Summer has always been the time of year we see trendy diets pop up left and right, with no telling how long people will stick to them or how effective they will actually be. While circumstances this year have us seeing less of the beach and more of our living rooms and kitchens, nothing stops us from trying to be as healthy as we can be.
In a recent study by the REBEL team, we found that 8/10 Filipinos have tried dieting for weight loss, but only 30% of them got their desired results. Shocked by the low success rate, we brought in our in-house registered nutritionist and dietician Jo Sebastian, to help us break down the truths behind some of the most common diets:
Intermittent fasting or ‘IF’ is one of the most common phrases in the dieting world right now. So what exactly is it? First of all, it isn’t really a diet, but rather an eating schedule that involves eating for a period of time, for example 8 hours and then fasting for the remaining 16 hours (not eating anything). The general concept is that by eating 1 less meal you’ll decrease overall calorie intake which can lead to weight loss. There are also other potential benefits that have been shown in animal studies such as improvements in insulin sensitivity, help with cholesterol and gut health as well as increases in human growth hormones.
So is it for you? It depends! If it can fit with your overall lifestyle then you can try and see what works for you. It’s always important that when you do finish your fast and eat, you’re getting a wide range of nutrients. Also, be mindful of binging, even if you’re only eating for 8 hours of the day, if you eat more calories than you need this won’t result in weight loss. Finally, it isn’t advised for pregnant and lactating women, and those with diabetes, eating disorders, and acid reflux, among others.
If losing fat is your main concern, check out Jo's tips on how to achieve sustainable fat loss.
‘Keto’ as it’s commonly referred to is a very low-carb diet that if followed correctly will get your body into a state of ‘Ketosis’ and so that your body starts using fat as its main energy source instead of carbohydrates. A Keto diet typically minimizes or even eliminates bread, rice, oats, pasta, starch, and some fruits and veggies and usually consists of your calories coming from 20% protein, 75% fat, and just 5% carbohydrates. Its benefits can include better blood sugar control for some and an increase in satiety of meals.
A ketogenic diet can work for quick weight loss, many people find that by reducing consumption of carbohydrates this will reduce water weight in the first few days, but in the long run weight loss is dependent on the total energy balance equation of calories being consumed and being used. While there are advocates for this particular diet, it can be lacking in many nutrients; certain fats chosen can increase the risk of heart disease; and strictly following the diet can cause obsessive behaviors around eating.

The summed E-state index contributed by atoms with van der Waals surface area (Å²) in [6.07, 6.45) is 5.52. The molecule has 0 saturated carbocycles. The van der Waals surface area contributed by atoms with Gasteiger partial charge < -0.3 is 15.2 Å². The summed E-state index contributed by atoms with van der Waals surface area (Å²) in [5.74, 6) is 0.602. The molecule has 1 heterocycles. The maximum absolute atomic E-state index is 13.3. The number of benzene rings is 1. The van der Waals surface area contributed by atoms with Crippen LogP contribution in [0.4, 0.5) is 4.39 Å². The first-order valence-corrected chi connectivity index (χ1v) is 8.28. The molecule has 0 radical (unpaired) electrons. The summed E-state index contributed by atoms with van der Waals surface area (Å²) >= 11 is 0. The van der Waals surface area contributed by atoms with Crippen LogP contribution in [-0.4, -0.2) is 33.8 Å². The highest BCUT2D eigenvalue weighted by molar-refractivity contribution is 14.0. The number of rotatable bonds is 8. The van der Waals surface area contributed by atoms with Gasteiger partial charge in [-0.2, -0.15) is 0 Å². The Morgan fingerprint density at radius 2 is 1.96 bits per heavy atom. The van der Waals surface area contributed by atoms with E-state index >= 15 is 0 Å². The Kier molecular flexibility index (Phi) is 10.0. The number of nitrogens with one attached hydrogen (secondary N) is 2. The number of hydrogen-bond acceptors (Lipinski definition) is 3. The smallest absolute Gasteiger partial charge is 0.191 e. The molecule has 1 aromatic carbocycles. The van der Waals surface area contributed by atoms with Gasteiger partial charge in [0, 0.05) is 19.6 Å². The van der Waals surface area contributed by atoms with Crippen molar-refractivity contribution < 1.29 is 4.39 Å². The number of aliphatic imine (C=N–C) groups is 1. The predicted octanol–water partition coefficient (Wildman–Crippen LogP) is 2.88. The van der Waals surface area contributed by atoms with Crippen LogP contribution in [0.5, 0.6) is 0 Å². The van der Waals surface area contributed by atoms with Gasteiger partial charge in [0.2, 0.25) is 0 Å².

Before you cross out carbs from your meal plans, read up on why carbs aren't really the enemy.
The No-Rice Diet focuses on substituting rice with other carbohydrate sources, or by loading up on protein and fat in place of rice. Especially here in the Philippines there can be a fear towards rice, but is this rational? Eliminating carbohydrates such as rice can help improve blood sugar control and is great for those with PCOS and diabetes, and those experiencing pulmonary diseases like COPD. It isn’t however a magical tool for weight loss, and a balance of nutrients is still needed for those who choose to follow this diet. Remember there are no ‘good’ or ‘bad’ foods if they are consumed in moderation. Also try not to get too hung up on white vs. brown rice, the most important factor is the volume, remember to serve appropriate portion sizes!
Want to nail down the basics on diabetes? Check out Jo's video on its types, causes, and simple lifestyle changes you can make to reduce the risk of diabetes.
There is a rising trend with people following vegetarian diets, which exclude animal-based products like meat, seafood, chicken and vegan diets which go further and exclude eggs, and dairy products. There are also other kinds of vegetarian diets that fall under this umbrella term too, like: ovo-vegetarianism (can consume egg), lacto-vegetarianism (can consume milk), and ovo-lacto-vegetarianism (can consume egg and milk).
Depending on one’s chosen food sources, a vegetarian diet can reduce the risk of heart disease, hypertension, and diabetes. While it can be good for overall health, proper education on healthy substitutes and sources of protein and iron is vital. A common mistake here is taking out animal products in one’s diet without finding proper protein, iron, and vitamin B12 substitutes, which leads to nutritional deficiencies in the long run. Those who subscribe to this type of diet do it for either health reasons, environmental advocacy, or both.
Check out some vegetarian-friendly recipes here.
Whichever diet you choose to follow the most important factor for weight loss is achieving a calorie deficit and being consistent. Diets can fail if they are too complicated and not followed. Jo suggests that instead of taking out certain food groups from our diet, we should focus on incorporating healthy products like fruits, veggies, whole grains, lean protein, unsaturated fats, and water. And when it comes to starting any diet, longevity and sustainability should be considered.
“The best diet for you is the one that best fits your available food sources, and the lifestyle that you have,” she says. There is no need to remove certain food from our diet, but rather, take everything in moderation instead.
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